05 July 2020

Cherry Cherry Cherry

The first time I ever encountered a clafoutis was in 8th grade. My friend Debbie and I made two dishes for an 8th grade French class cooking competition - an apple clafoutis, and an onion soup, both from Julia Child's Mastering the Art of French Cooking. We made the onion soup at my house, and the clafoutis at hers - but I had to have my mother supply the rum because her house was a dry house. We also began with a spectacular fail: the pie plate exploded. The recipe called for a portion of the batter to be poured into a glass pie plate and baked in the oven for a few minutes to set it up, so the fruit wouldn't sink to the very bottom of the pan. We thought we'd be clever and set up the batter on the stovetop. Um, yeah - that pie plate got hot, shattered into pieces, and shot across the kitchen. 

 Funnily enough, I have only ever made apple clafoutis - never cherry, though cherry is allegedly the ur-clafoutis. It may be because all the cherry clafoutis recipes I ever see call for sweet cherries - and if you've ever had a cherry pie made from sweet cherries you know that they are curiously insipid baked. 

 This, right now, is sour cherry season - a fleeting moment to seize upon - and yesterday our farmer's market was open and bustling. I brought home a quart of sour cherries, thinking I'd make a pie. But something set me looking in a different direction, and happily a sour cherry clafoutis recipe popped up. Of course, I adapted it; I am pretty incapable of following a recipe to a T. The result was delightful.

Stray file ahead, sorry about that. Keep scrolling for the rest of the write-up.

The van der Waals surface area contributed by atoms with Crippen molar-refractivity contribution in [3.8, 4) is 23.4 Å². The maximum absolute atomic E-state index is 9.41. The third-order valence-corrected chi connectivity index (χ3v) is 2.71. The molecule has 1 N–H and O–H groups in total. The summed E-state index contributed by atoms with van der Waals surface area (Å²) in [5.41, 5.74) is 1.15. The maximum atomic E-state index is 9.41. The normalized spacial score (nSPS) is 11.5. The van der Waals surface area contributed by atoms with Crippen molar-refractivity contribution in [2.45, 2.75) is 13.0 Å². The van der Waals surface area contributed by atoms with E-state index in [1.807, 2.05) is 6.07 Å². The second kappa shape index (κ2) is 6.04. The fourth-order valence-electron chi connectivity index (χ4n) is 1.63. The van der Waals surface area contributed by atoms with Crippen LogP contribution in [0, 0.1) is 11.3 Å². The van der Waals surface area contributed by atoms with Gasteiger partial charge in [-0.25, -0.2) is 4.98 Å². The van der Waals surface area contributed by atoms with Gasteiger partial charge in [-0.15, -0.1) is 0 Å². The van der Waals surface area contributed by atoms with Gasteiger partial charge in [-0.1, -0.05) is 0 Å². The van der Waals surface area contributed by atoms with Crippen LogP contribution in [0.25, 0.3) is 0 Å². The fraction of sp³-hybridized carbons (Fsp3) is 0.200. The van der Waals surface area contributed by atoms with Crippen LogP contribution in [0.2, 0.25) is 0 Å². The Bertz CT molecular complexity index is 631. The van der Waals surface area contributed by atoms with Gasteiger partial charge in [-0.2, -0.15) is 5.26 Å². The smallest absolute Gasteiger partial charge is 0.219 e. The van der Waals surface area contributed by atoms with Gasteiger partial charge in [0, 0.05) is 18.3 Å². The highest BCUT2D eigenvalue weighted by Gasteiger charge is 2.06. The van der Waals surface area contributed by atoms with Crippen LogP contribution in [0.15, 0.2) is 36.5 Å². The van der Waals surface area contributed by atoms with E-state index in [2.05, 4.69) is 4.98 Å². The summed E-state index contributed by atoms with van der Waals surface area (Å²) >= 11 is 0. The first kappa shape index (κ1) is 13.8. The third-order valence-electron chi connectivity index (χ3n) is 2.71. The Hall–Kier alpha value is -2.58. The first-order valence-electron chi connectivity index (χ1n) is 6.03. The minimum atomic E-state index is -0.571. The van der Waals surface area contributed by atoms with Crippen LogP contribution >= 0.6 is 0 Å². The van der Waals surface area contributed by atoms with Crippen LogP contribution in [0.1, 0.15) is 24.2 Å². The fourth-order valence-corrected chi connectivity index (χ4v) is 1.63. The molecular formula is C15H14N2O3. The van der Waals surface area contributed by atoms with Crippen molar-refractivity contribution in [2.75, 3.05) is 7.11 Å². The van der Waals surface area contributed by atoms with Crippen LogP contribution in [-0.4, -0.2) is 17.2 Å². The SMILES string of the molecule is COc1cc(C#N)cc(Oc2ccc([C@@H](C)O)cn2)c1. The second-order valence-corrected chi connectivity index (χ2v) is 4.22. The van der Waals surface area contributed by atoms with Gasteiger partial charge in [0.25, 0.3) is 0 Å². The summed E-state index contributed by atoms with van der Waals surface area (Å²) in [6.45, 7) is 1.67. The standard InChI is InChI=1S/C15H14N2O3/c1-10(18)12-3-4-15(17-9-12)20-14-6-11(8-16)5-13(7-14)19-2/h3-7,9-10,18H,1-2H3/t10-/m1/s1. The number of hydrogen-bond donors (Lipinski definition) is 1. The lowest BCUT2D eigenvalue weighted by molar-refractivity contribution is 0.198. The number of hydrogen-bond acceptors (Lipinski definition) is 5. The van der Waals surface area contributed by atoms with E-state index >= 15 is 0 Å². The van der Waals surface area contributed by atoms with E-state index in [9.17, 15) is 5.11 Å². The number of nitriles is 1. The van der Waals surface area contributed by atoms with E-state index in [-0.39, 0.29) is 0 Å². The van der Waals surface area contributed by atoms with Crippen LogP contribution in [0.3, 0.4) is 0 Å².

[Rabbit hole: Wander around the house wondering what happened to my copy of The Auberge Of The Flowering Hearth. Light upon the 1984 Larousse gastronomique and look up clafoutis: "a dessert from the Limousin region of France, consisting of black cherries arranged in a buttered dish and covered with fairly thick pancake batter." Dive deeper, into the 1961 first American edition of the Larousse gastronomique: "Clafouti: A homely preparation in Limousin, this is a kind of fruit pastry or thick fruit pancake, made usually with black cherries." Wonder idly why the earlier Larousse doesn't use the final S on clafoutis, but the later one does. Feel both ridiculous and smug for owning two different editions of the Larousse. Google cherry clafoutis. Find excellent discursive piece on the Guardian website: "A particular speciality of the Limousin region, where it's traditionally made with the local griottes, or sour morello cherries..." Pat self on back for thinking that sour cherries would make a good clafoutis.]

Sour Cherry Clafoutis (adapted from Beekman 1802)


1 T.  butter
1 qt. sour cherries, pitted
3 large eggs
1/2 cup spelt flour (or use regular AP flour)
1 cup milk
1/2 cup heavy cream
1/4 cup Swerve (or use granulated sugar)
pinch of salt
2 T. demerara sugar
1 T. kirsch or mirabelle (cherry or plum brandy) or 1 T. vanilla extract


Preheat the oven to 350ºF. Butter a 9 or 10" pie plate.

Place the cherries in the pie plate. Beat eggs in a large bowl. Add flour, milk, cream, Swerve (or sugar) and salt, and whisk together until well combined. Pour the batter over the cherries. Sprinkle the top with the demerara asugar and bake for 45 minutes, or until set. Let cool slightly on a rack and serve warm. (The clafoutis will fall as it cools.)